Why Congress Should Pass the Bicycle Commuter Act

Commuting by bike is increasingly popular in cities around the world, including New York. People choose to commute by bike for a variety of reasons. It’s cheaper and more convenient than just about any form of transportation besides walking, it provides substantial health benefits, it’s better for the environment than other modes of transportation, and it’s just fun. The options for people to commute by bike are also increasing and include owning your own bike, bike share services like Citi Bike, and even electric-assist cargo bikes that can carry multiple children and still have room for groceries.

Under existing federal tax law, employers can deduct up to $265 per month from their employees’ paychecks pre-tax for either public transit or parking. Because the money is deducted before any taxes are levied on it, it is effectively a federal subsidy for both mass transit (which is good because it serves as an incentive for people to take mass transit to work) and parking (which is bad because it serves as an incentive for people to drive to work). Whether or not these benefits are available to employees is typically at the employer’s discretion, except in New York City, where employers of more than 20 people are required to offer this public transit benefit to their employees.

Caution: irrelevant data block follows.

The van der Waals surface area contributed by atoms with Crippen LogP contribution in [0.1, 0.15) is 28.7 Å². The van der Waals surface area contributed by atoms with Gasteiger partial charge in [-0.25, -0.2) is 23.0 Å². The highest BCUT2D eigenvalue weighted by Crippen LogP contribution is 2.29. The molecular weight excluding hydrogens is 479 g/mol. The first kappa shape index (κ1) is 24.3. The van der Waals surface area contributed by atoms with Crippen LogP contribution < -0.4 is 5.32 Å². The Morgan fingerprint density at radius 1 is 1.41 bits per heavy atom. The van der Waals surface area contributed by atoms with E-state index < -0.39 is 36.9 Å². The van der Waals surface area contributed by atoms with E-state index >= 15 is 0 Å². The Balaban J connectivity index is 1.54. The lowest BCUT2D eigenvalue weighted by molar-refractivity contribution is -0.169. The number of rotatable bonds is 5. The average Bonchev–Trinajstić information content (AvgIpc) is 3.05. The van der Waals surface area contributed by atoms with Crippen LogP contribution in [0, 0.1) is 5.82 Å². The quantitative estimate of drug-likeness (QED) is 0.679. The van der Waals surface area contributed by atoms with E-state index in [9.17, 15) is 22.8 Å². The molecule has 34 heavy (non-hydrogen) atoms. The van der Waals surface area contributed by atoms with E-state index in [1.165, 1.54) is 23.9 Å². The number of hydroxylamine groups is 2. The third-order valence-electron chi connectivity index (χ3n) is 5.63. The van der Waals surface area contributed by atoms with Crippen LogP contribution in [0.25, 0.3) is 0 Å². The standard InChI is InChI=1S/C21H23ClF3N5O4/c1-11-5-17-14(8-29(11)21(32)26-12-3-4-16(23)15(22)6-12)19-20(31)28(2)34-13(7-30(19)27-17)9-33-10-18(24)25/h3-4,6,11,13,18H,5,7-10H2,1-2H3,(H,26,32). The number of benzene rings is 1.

If you’re not bored to death from reading about tax law yet, you might be asking, “Why are cars, trains, buses, and ferries covered by this benefit, but not bikes?” From 2009 until 2017, employers could reimburse employees up to $20 per month pre-tax for commuting by a personally-owned bicycle. Unfortunately, this aspect of the commuter tax credit was “suspended” by the 2017 federal tax reform law until 2026. Needless to say, suspending the bike commute tax credit for almost a decade is functionally the same thing as repealing it entirely. Fortunately, Representative Earl Blumenauer of Oregon has introduced the Bicycle Commuter Act of 2019 (H.R. 1507), which would not just restore the tax credit, but also make it better than it used to be. In addition to allowing the tax credit to be used for a personally-owned bike, the Bicycle Commuter Act would allow the credit to be used for bike share and for e-bikes.

More and more New Yorkers are opting to commute by bike, and we’ll need to do so even more in order to reduce greenhouse gas emissions from transportation and improve our air quality. The Bicycle Commuter Act will help us do that, and provide a tax benefit for commuters who have already made that choice. The Bicycle Commuter Act is a small tax code change that can have a big benefit for New York’s environment. That’s why NYLCV supports this legislation and urges New Yorkers to contact their member of Congress to urge them to co-sponsor H.R. 1507.